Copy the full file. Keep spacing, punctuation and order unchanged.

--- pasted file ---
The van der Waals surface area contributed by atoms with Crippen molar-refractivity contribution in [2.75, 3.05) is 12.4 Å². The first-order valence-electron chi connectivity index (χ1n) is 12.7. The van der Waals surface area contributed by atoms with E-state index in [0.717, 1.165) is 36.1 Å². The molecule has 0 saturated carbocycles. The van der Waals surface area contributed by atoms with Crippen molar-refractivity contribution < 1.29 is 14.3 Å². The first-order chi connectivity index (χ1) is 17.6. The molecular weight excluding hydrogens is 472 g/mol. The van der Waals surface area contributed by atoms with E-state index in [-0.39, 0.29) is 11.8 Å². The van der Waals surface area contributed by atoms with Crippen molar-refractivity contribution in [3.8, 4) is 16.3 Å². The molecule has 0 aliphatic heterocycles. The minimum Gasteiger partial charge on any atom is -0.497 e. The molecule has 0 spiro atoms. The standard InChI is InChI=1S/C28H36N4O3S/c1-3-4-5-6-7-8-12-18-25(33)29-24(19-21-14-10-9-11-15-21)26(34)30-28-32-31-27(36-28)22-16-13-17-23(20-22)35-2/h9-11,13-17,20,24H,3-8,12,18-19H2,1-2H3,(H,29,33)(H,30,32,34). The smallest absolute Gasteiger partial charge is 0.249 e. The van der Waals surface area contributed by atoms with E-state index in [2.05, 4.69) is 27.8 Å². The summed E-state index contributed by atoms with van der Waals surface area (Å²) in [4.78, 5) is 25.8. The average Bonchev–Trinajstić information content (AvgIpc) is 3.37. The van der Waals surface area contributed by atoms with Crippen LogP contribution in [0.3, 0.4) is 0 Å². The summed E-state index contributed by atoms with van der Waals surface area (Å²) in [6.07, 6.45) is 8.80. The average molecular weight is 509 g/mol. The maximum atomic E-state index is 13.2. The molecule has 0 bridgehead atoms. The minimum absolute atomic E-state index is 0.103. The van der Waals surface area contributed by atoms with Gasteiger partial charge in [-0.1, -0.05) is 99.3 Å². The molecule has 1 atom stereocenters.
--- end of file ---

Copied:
The van der Waals surface area contributed by atoms with Crippen molar-refractivity contribution in [2.75, 3.05) is 12.4 Å². The first-order valence-electron chi connectivity index (χ1n) is 12.7. The van der Waals surface area contributed by atoms with E-state index in [0.717, 1.165) is 36.1 Å². The molecule has 0 saturated carbocycles. The van der Waals surface area contributed by atoms with Crippen molar-refractivity contribution < 1.29 is 14.3 Å². The first-order chi connectivity index (χ1) is 17.6. The molecular weight excluding hydrogens is 472 g/mol. The van der Waals surface area contributed by atoms with E-state index in [-0.39, 0.29) is 11.8 Å². The van der Waals surface area contributed by atoms with Crippen molar-refractivity contribution in [3.8, 4) is 16.3 Å². The molecule has 0 aliphatic heterocycles. The minimum Gasteiger partial charge on any atom is -0.497 e. The molecule has 0 spiro atoms. The standard InChI is InChI=1S/C28H36N4O3S/c1-3-4-5-6-7-8-12-18-25(33)29-24(19-21-14-10-9-11-15-21)26(34)30-28-32-31-27(36-28)22-16-13-17-23(20-22)35-2/h9-11,13-17,20,24H,3-8,12,18-19H2,1-2H3,(H,29,33)(H,30,32,34). The smallest absolute Gasteiger partial charge is 0.249 e. The van der Waals surface area contributed by atoms with E-state index in [2.05, 4.69) is 27.8 Å². The summed E-state index contributed by atoms with van der Waals surface area (Å²) in [4.78, 5) is 25.8. The average Bonchev–Trinajstić information content (AvgIpc) is 3.37. The van der Waals surface area contributed by atoms with Crippen LogP contribution in [0.3, 0.4) is 0 Å². The summed E-state index contributed by atoms with van der Waals surface area (Å²) in [6.07, 6.45) is 8.80. The average molecular weight is 509 g/mol. The maximum atomic E-state index is 13.2. The molecule has 0 bridgehead atoms. The minimum absolute atomic E-state index is 0.103. The van der Waals surface area contributed by atoms with Gasteiger partial charge in [-0.1, -0.05) is 99.3 Å². The molecule has 1 atom stereocenters.